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Case Series

Six Cases of Perforated Appendicitis During Clozapine Treatment


J Clin Psychiatry 2021;82(4):20cr13841

To cite: Steinert T, Jans F. Six cases of perforated appendicitis during clozapine treatment. J Clin Psychiatry. 2021;82(4):20cr13841.
To share: https://doi.org/10.4088/JCP.20cr13841

© Copyright 2021 Physicians Postgraduate Press, Inc.

aCentres for Psychiatry Suedwuerttemberg, Ravensburg, Germany
bClinic for Psychiatry and Psychotherapy I, Ulm University, Ulm, Germany
*Corresponding author: Tilman Steinert, Prof. Dr. med., Weingartshofer Str. 2, 88214 Ravensburg, Germany (tilman.steinert@zfp-zentrum.de).

 

 

In a forensic-psychiatric hospital in Germany, we observed 6 cases of appendicitis within 14 years, all of them perforated. All patients were diagnosed with schizophrenia and were treated with clozapine. They were Caucasian males, their mean age was 34.4 years, and the mean duration of treatment with clozapine at the time of the appendicitis was 26 months (range, 6–46 months).

In the 14-year period, we observed 220 person-years with exposure to clozapine, compared to 642 years with other antipsychotics. No case of appendicitis was observed during treatment with other antipsychotics. The observed incidence was calculated as 2,726/100,000 years during treatment with clozapine compared to 130/100,000 for the general population in males of the same age group,1 more than 20-fold.

A PubMed search with the terms clozapine and appendicitis, with no language or date limits, revealed only 1 similar case that was classified as stercoral colitis mimicking appendicitis.2 In our cases, histologic examination did not provide evidence for mechanisms other than bacterial inflammation. In addition to the epidemiologic estimation, pathophysiologic considerations add to the possibility of a side effect attributable to clozapine. Clozapine has the strongest anticholinergic properties among all antipsychotics. Gastrointestinal hypomobility in varying degrees, up to ileus, is a well-known side effect of clozapine. According to self-reports, it affects up to 30% of those treated.3 However, objective examination using colonic transit tests yields considerably higher percentages,4 showing that the prevalence of clozapine-induced gastrointestinal hypomobility is probably widely underestimated. Three of our patients received laxatives due to chronic constipation. Constipation has been well established as a risk factor for appendicitis, probably via vascular compression, necrosis, and subsequent bacterial infection.5 In 2 of our 6 patients, subileus was found during the diagnostic procedures.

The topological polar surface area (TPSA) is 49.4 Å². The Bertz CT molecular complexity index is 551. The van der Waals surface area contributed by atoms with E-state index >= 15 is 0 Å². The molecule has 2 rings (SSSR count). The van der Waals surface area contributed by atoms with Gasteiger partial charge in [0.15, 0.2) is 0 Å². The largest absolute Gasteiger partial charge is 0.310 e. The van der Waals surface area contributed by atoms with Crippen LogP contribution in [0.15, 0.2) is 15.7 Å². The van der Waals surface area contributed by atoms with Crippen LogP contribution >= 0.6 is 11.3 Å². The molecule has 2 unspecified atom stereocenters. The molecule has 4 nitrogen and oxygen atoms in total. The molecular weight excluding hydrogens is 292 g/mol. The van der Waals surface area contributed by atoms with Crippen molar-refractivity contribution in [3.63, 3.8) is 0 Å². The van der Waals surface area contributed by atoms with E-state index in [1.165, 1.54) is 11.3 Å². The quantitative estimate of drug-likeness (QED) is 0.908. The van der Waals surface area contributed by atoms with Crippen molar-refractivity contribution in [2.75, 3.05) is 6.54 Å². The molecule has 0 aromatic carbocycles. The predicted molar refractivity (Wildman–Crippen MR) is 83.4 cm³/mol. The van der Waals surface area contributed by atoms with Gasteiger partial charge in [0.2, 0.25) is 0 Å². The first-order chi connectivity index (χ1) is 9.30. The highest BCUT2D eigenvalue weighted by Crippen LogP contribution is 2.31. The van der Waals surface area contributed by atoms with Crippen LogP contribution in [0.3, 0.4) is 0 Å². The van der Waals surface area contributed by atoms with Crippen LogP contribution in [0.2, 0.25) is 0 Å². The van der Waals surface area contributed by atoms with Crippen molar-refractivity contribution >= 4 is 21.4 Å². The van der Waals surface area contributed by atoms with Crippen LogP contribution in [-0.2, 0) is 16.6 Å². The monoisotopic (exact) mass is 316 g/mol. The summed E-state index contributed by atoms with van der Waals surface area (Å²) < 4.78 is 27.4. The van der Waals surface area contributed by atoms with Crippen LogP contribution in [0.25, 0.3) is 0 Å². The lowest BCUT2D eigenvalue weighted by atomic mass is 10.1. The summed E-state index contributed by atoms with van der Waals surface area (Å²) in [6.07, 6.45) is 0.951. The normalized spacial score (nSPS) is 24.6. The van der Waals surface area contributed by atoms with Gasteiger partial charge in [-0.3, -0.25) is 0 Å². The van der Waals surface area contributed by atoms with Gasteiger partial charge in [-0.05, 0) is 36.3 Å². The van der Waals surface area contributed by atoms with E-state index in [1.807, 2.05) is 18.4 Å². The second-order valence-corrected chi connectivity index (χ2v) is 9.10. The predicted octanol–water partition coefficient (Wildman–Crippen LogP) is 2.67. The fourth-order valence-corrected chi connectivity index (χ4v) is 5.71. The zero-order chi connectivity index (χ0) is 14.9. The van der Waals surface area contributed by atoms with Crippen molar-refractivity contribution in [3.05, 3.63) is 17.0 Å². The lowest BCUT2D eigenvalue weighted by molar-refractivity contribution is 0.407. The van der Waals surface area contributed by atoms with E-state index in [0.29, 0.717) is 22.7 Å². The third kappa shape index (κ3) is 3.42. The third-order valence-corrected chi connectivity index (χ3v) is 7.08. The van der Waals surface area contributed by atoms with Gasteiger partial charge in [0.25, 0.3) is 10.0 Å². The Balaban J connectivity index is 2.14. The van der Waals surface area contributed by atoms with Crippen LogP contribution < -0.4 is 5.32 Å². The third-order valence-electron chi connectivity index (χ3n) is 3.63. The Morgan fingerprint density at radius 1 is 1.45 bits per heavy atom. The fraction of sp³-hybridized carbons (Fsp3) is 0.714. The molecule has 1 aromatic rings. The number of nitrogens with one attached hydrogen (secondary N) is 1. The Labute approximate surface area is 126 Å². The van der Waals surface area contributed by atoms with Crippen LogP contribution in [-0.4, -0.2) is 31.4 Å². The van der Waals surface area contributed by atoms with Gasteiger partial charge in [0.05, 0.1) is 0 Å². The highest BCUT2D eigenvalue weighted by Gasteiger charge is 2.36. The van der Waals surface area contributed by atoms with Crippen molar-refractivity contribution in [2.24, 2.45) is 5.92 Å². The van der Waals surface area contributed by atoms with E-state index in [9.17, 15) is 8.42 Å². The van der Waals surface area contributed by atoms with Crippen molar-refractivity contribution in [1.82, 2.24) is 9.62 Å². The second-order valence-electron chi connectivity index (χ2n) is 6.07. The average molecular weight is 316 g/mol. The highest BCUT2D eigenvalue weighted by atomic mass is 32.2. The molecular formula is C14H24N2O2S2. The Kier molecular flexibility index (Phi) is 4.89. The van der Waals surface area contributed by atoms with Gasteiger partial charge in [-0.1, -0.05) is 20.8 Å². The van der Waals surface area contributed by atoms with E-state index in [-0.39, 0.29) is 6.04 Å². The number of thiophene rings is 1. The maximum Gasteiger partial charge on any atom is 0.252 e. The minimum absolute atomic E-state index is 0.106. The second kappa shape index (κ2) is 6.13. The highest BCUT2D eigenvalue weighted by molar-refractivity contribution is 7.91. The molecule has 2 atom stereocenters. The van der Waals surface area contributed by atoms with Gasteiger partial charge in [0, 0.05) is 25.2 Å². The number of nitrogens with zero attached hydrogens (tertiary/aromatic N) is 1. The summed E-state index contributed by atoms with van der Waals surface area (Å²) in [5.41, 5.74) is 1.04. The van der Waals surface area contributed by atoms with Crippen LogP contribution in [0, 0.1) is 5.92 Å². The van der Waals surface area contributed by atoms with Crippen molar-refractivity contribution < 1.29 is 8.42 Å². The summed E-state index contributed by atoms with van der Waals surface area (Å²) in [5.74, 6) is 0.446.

In addition, there is evidence that clozapine causes an increase of proinflammatory cytokines, which has been discussed as a reason for the occurrence of pneumonia, abacterial pericarditis, and polyserositis.6 The described effects of clozapine are at least partially dose-dependent, and the inflammation itself, as well as smoking cessation during intestinal inflammation and administered antibiotics, especially fluoroquinolones via inhibition of the cytochrome P450 1A2 enzyme, can lead to a considerable increase in serum clozapine levels. A self-enhancing circle of toxic inflammation could thereby result. Although dosages exceeded 500 mg daily in only 1 case among our patients, serum levels exceeded 750 µg/L in 3 and 1,200 µg/L in 2 cases during the course of appendicitis, compared to values below 750 µg/L determined within the last 4 weeks before the beginning of the appendicitis in all cases. Three patients had been treated with fluoroquinolones.

With regard to perforation, which was observed in all of our cases but occurs in only about 20% of appendicitis cases in the general population,5 constipation could also be a substantial causal factor. The other reason could be genuinely psychiatric: Patients with schizophrenia typically suffer from negative symptoms with affective flattening and poverty of speech, such that patients may not report gastrointestinal symptoms. Furthermore, some patients suffer from cenesthesia or somatic delusions, and physical symptoms may be misinterpreted as psychiatric symptoms. This phenomenon of “diagnostic overshadowing”7 applied to at least 4 patients in our case series. An altered threshold for pain conception has also been discussed.8 There is evidence that risk of perforated appendicitis is about 5-fold higher among patients with schizophrenia than in the general population.8 In our case series, all 6 patients eventually recovered.

As a clinical consequence of the association, appendicitis should be considered as a possible adverse event of clozapine. Dosage should be decreased rapidly in cases of acute intestinal inflammation, interactions with antibiotics should be taken into account, and serum levels of clozapine should be determined daily. Clinicians should monitor closely for constipation, and comedication with other anticholinergic agents should be avoided.

Published online: June 22, 2021.
Potential conflicts of interest: The authors report no financial or other relationship relevant to the subject of this report.
Funding/support: None.
Patient consent: Patient information has been de-identified to protect anonymity.

Volume: 82

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